The Hemp Connection + vitamin D

Checklist for healthy vegetarian eating

Source: Uploaded by user via Monika on Pinterest

I was asked by one of our readers (who happens to also be my dear cousin Susan), if there was anywhere on the Internet, a checklist for vegetarians to follow to be sure their diet is complete. Her pretty exhaustive research found nothing really practical for meal planning.

So in response to that, and knowing that a very high percentage of our own readers are vegetarian, I put something together. Please let us know if it needs refining or detail, so that we can make this as practical as it can possibly be.

There are five main things to attend to. All of them are important, but I ordered them in the way I look at them when planning a vegetarian meal for myself.

1. What is my protein source and how much of it do I need to truly give me enough protein?

Here are your goals based on the number of calories you eat. This will make 30% of your calories protein, which will help to fight insulin resistance.

1200 calories 90 grams
1300 calories 93 grams
1400 calories 95 grams
1500 calories 98 grams
1600 calories 100 grams
1700 calories 103 grams
1800 calories 105 grams
1900 calories 108 grams
2000 calories 110 grams

2. Where is my vitamin D coming from, and have I had enough? You will have to make a very conscious effort to get enough of this vitamin. With regard to whole foods, mushrooms are pretty much the only vitamin D-containing food. With regard to vegan milk alternatives, beware. Most are so low in protein, they are more accurately thought of as juices rather than milks. If you choose to drink them you will need to find other ways to meet criteria nu,ber one above. I blogged about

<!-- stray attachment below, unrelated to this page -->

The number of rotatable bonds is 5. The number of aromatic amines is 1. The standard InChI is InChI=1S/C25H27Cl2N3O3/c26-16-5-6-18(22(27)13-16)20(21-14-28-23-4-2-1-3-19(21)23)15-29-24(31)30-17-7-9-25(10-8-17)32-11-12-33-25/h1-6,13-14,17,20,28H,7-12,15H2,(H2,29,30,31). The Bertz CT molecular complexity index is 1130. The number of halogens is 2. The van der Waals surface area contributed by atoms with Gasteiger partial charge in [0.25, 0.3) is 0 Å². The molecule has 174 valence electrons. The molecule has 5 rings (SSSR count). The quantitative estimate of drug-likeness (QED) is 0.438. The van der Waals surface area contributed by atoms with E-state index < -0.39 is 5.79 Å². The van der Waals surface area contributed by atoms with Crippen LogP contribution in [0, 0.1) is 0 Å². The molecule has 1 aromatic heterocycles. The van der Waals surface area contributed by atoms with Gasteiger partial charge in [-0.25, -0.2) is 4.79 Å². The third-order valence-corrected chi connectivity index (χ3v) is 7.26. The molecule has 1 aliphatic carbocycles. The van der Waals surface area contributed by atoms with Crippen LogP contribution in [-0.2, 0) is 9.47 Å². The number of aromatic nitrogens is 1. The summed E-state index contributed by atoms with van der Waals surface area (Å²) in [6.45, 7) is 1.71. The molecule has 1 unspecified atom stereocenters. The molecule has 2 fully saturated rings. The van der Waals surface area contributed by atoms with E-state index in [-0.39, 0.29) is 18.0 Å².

this in detail not too long ago.

3. Are my fats healthy? If your definition of vegan is primarily not eating meat, and you are eating a lot of packaged, processed, prepared, or baked food…be extra sure you are not inadvertently letting the pro-inflammatory fats sneak in. Remember, they tend to begin with the letters"s" and" c" — soybean, safflower, sunflower, sesame, corn, cottonseed. (Canola is the exception.). Vegans are often blindsided here with salad dressings, baked goods, cookies, and chops. Read your labels--as much as I love Whole Foods, their entire snack food aisle only has a handful of choices you can bring home if you follow this rule! Good fats include olive and organic canola.

4. Am I getting DHA and EPA (marine omega-3)? Yes, flax, green veggies, and other foods contain omega-3, but the conversion rate is not high. You will need to find a marine algae supplement to be sure your intake of these two essential fatty acids is adequate. InCYSTer Chris Marquette found one that is not genetically modified; look for it next time you shop.

5. Am I getting enough fruits and vegetables? Ideally, these should be the vast majority of what you eat. I am surprised at how many vegans I know who do not like vegetables! You should be aiming for 2-3 1/2 cup servings PER MEAL. Beware of juicing; it is a great way to get in large volumes of fruits and vegetables…BUT…the carbohydrate to protein ratio is not going to help reduce insulin resistance. Make a smoothie out of your juice with your favorite protein powder.

Of course, you can take supplements to make up many of these deficiencies…but if your solution in more than one of these categories is a supplement, I challenge you to consider why you do what you do. The true definition of a vegan is someone WHO MEETS THEIR DAILY NUTRITIONAL NEEDS without using animal-based food to make it happen. If all you have done is remove animals from your diet, you are simply a picky or misinformed eater.

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Checklist for healthy vegetarian eating + vitamin D